The project and production views of building and construction are used in this study because the research purpose is to link the BIM-based IDM to lean construction. Although this mixed approach can slightly undermine the theoretical foundation of this study, a substantially comprehensive understanding can be gained as well.

Practical implications

This study provides a new perspective to understand how BIM-based IDM contributes to lean construction.

Originality/value

This study provides new insights into IDM in a built environment project with project and production views and presents BIM-based frameworks for IDM to achieve lean construction through the BIM process.

Details

Construction Innovation, vol. 18 no. 4
Type: Research Article
ISSN: 1471-4175

Keywords

Article
Publication date: 5 December 2018

Zul-Atfi Ismail

The purpose of this paper is to focus on the development of an integrated computerised maintenance management system to improve the information storage of design and…

Abstract

Purpose

The purpose of this paper is to focus on the development of an integrated computerised maintenance management system to improve the information storage of design and construction, diagnostic and defect risk assessments on IBS building through the integration of building information modelling (BIM).

Design/methodology/approach

The methodology used interviews with the IBS building client/maintenance contractor in Malaysia to gather information about maintenance management problems, approaches to address problems, information and communication technology implementation and use of emerging technologies, in addition to prototyping a system development life cycle for system development.

Findings

Relevant process flowchart documents of system development were obtained from the case study and reviewed to assist in providing an automation technique for decision-making and structural defect diagnostic operation through the integration of Visual Basic.Net, MS Access and Autodesk Revit software.

Originality/value

This research focuses on automatic bidirectional communications between an Expert System and BIM on a database level. Adoption of the approaches suggested in the research will enable the system to promote the development of zero IBS building maintenance.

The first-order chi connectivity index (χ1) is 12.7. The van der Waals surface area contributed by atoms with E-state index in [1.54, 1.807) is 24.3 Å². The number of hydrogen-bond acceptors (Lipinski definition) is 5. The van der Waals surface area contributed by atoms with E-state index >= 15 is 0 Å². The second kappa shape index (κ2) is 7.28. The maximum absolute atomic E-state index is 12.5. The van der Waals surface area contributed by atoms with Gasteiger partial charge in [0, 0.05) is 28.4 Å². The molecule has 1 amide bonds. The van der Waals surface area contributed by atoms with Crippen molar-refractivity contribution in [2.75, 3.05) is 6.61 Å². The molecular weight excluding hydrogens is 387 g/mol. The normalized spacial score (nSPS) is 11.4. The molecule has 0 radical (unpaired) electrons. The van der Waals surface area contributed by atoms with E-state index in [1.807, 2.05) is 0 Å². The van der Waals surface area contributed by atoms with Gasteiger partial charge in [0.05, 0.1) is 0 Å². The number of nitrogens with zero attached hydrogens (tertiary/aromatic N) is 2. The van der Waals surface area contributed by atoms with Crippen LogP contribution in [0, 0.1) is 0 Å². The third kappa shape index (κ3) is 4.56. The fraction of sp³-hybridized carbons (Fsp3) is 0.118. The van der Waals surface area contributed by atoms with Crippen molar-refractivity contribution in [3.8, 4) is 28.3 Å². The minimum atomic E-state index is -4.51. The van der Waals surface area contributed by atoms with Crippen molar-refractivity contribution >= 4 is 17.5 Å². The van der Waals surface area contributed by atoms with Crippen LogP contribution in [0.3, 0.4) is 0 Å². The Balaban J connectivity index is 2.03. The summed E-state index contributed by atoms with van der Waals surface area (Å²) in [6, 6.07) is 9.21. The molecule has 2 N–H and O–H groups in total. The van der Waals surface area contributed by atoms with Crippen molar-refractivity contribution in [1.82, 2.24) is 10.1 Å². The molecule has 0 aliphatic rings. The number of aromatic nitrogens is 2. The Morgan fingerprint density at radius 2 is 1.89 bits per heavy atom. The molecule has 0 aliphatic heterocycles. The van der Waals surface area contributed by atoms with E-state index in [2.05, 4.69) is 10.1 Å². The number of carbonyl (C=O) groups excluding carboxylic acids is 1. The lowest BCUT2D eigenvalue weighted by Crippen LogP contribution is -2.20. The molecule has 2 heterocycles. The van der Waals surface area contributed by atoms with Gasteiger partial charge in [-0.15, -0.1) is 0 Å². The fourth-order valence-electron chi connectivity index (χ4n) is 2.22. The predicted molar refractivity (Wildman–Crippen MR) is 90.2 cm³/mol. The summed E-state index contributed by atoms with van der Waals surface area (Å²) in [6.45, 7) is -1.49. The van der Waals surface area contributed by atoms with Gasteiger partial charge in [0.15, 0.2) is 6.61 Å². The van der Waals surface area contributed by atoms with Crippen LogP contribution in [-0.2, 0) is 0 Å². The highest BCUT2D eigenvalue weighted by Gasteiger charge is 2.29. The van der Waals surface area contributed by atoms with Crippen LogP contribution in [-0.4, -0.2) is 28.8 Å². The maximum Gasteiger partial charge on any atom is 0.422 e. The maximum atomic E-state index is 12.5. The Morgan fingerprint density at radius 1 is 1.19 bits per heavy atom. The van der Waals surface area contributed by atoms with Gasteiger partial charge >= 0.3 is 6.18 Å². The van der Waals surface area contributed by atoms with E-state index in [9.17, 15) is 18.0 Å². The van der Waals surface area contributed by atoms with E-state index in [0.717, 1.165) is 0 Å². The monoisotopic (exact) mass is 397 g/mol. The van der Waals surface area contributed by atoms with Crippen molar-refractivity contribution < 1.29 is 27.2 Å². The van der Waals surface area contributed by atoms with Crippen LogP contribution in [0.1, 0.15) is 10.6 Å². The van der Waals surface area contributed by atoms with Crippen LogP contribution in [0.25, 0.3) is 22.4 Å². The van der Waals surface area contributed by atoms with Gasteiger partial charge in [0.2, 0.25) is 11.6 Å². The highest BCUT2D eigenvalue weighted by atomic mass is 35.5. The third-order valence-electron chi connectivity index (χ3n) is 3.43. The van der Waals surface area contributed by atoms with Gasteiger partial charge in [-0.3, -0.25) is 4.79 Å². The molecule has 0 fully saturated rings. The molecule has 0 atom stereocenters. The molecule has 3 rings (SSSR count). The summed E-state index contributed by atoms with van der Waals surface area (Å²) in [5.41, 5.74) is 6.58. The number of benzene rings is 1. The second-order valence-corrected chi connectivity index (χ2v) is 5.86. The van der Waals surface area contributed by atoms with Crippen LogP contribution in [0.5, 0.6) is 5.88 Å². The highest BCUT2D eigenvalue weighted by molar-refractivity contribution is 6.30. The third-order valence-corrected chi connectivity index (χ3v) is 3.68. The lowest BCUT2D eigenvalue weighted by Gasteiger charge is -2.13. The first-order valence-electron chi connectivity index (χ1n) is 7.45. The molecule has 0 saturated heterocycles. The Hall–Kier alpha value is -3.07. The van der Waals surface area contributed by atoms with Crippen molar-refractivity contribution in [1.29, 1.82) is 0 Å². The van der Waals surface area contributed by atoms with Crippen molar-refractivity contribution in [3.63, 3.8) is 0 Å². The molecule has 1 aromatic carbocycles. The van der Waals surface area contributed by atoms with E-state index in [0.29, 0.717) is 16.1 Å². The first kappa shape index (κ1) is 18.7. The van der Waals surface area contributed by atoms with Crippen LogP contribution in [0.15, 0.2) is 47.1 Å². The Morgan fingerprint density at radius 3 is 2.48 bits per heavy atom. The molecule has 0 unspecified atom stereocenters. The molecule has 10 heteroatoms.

Details

International Journal of Building Pathology and Adaptation, vol. 37 no. 3
Type: Research Article
ISSN: 2398-4708

Keywords

Article
Publication date: 5 June 2020

Majid Parchami Jalal, Tayebe Yavari Roushan, Esmatullah Noorzai and Maryam Alizadeh

This study aims at introducing a claim management model based on building information modeling (BIM) for claims that can be visualized in BIM models.

Abstract

Purpose

This study aims at introducing a claim management model based on building information modeling (BIM) for claims that can be visualized in BIM models.

Design/methodology/approach

Based on the results of a questionnaire survey, 10 claims were identified as claims that can be visualized in BIM models (named hard claims in this study). Then, a BIM-based claim management model was developed and used in a case study.

Findings

A BIM-based claim management model is represented. The claim management process through this model consists of four steps: (1) extracting project information, identifying conditions prone to claim and storing them into a relational database, (2) automatically connecting the database to building information model, (3) simulation of the claims in building information model and (4) final calculations and report.

Practical implications

The proposed model can provide benefits to parties involved in a claim, such as early identification of potential claims, large space for data storage, facilitated claim management processes, information consistency and improved collaboration.

Originality/value

There are a few studies on providing solutions to claim management based on BIM process. Hence, the original contribution of this paper is the attempt to set a link between BIM and claim management processes.